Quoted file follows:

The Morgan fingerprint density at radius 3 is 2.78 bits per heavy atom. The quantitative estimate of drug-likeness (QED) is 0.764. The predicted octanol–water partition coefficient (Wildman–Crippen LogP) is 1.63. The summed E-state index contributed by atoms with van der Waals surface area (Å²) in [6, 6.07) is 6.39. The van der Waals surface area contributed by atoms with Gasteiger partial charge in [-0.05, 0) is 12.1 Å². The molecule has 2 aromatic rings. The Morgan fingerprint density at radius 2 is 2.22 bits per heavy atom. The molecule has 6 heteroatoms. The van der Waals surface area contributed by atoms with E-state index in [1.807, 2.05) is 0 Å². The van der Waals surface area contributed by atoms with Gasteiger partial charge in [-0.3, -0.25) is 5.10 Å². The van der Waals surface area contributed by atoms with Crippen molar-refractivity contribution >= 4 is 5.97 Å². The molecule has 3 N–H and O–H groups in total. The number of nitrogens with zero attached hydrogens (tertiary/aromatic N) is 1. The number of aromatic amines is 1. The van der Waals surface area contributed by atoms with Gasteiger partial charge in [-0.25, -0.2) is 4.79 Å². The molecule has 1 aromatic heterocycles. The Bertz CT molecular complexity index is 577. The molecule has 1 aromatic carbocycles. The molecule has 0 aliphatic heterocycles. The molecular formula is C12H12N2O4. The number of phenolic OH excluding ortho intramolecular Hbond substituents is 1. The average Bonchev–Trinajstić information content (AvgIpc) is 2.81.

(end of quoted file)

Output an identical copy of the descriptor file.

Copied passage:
The Morgan fingerprint density at radius 3 is 2.78 bits per heavy atom. The quantitative estimate of drug-likeness (QED) is 0.764. The predicted octanol–water partition coefficient (Wildman–Crippen LogP) is 1.63. The summed E-state index contributed by atoms with van der Waals surface area (Å²) in [6, 6.07) is 6.39. The van der Waals surface area contributed by atoms with Gasteiger partial charge in [-0.05, 0) is 12.1 Å². The molecule has 2 aromatic rings. The Morgan fingerprint density at radius 2 is 2.22 bits per heavy atom. The molecule has 6 heteroatoms. The van der Waals surface area contributed by atoms with E-state index in [1.807, 2.05) is 0 Å². The van der Waals surface area contributed by atoms with Gasteiger partial charge in [-0.3, -0.25) is 5.10 Å². The van der Waals surface area contributed by atoms with Crippen molar-refractivity contribution >= 4 is 5.97 Å². The molecule has 3 N–H and O–H groups in total. The number of nitrogens with zero attached hydrogens (tertiary/aromatic N) is 1. The number of aromatic amines is 1. The van der Waals surface area contributed by atoms with Gasteiger partial charge in [-0.25, -0.2) is 4.79 Å². The molecule has 1 aromatic heterocycles. The Bertz CT molecular complexity index is 577. The molecule has 1 aromatic carbocycles. The molecule has 0 aliphatic heterocycles. The molecular formula is C12H12N2O4. The number of phenolic OH excluding ortho intramolecular Hbond substituents is 1. The average Bonchev–Trinajstić information content (AvgIpc) is 2.81.